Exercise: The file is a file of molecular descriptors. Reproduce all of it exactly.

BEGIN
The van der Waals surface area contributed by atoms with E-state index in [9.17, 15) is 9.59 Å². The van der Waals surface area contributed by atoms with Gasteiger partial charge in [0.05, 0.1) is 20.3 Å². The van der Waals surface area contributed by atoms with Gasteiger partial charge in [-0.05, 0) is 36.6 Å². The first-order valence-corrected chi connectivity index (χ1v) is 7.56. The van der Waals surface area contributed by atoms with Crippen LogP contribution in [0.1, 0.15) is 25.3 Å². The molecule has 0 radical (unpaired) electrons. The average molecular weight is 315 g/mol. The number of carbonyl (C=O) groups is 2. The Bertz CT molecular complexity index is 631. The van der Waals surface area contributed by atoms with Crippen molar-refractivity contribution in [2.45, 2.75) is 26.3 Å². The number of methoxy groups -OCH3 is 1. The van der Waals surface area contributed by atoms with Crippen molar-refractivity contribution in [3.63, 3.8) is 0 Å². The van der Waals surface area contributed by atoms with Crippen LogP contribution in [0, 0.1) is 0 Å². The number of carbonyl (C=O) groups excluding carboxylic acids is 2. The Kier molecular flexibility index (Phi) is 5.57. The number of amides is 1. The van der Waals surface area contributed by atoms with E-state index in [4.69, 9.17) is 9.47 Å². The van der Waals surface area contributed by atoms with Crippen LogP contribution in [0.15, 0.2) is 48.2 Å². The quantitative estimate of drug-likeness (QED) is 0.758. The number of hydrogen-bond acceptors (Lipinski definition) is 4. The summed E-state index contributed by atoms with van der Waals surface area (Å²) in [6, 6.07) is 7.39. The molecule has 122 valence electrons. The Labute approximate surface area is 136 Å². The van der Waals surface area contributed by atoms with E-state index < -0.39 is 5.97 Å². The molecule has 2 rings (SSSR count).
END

The van der Waals surface area contributed by atoms with E-state index in [9.17, 15) is 9.59 Å². The van der Waals surface area contributed by atoms with Gasteiger partial charge in [0.05, 0.1) is 20.3 Å². The van der Waals surface area contributed by atoms with Gasteiger partial charge in [-0.05, 0) is 36.6 Å². The first-order valence-corrected chi connectivity index (χ1v) is 7.56. The van der Waals surface area contributed by atoms with Crippen LogP contribution in [0.1, 0.15) is 25.3 Å². The molecule has 0 radical (unpaired) electrons. The average molecular weight is 315 g/mol. The number of carbonyl (C=O) groups is 2. The Bertz CT molecular complexity index is 631. The van der Waals surface area contributed by atoms with Crippen molar-refractivity contribution in [2.45, 2.75) is 26.3 Å². The number of methoxy groups -OCH3 is 1. The van der Waals surface area contributed by atoms with Crippen molar-refractivity contribution in [3.63, 3.8) is 0 Å². The van der Waals surface area contributed by atoms with Crippen LogP contribution in [0, 0.1) is 0 Å². The number of carbonyl (C=O) groups excluding carboxylic acids is 2. The Kier molecular flexibility index (Phi) is 5.57. The number of amides is 1. The van der Waals surface area contributed by atoms with E-state index in [4.69, 9.17) is 9.47 Å². The van der Waals surface area contributed by atoms with Crippen LogP contribution in [0.15, 0.2) is 48.2 Å². The quantitative estimate of drug-likeness (QED) is 0.758. The number of hydrogen-bond acceptors (Lipinski definition) is 4. The summed E-state index contributed by atoms with van der Waals surface area (Å²) in [6, 6.07) is 7.39. The molecule has 122 valence electrons. The Labute approximate surface area is 136 Å². The van der Waals surface area contributed by atoms with E-state index < -0.39 is 5.97 Å². The molecule has 2 rings (SSSR count).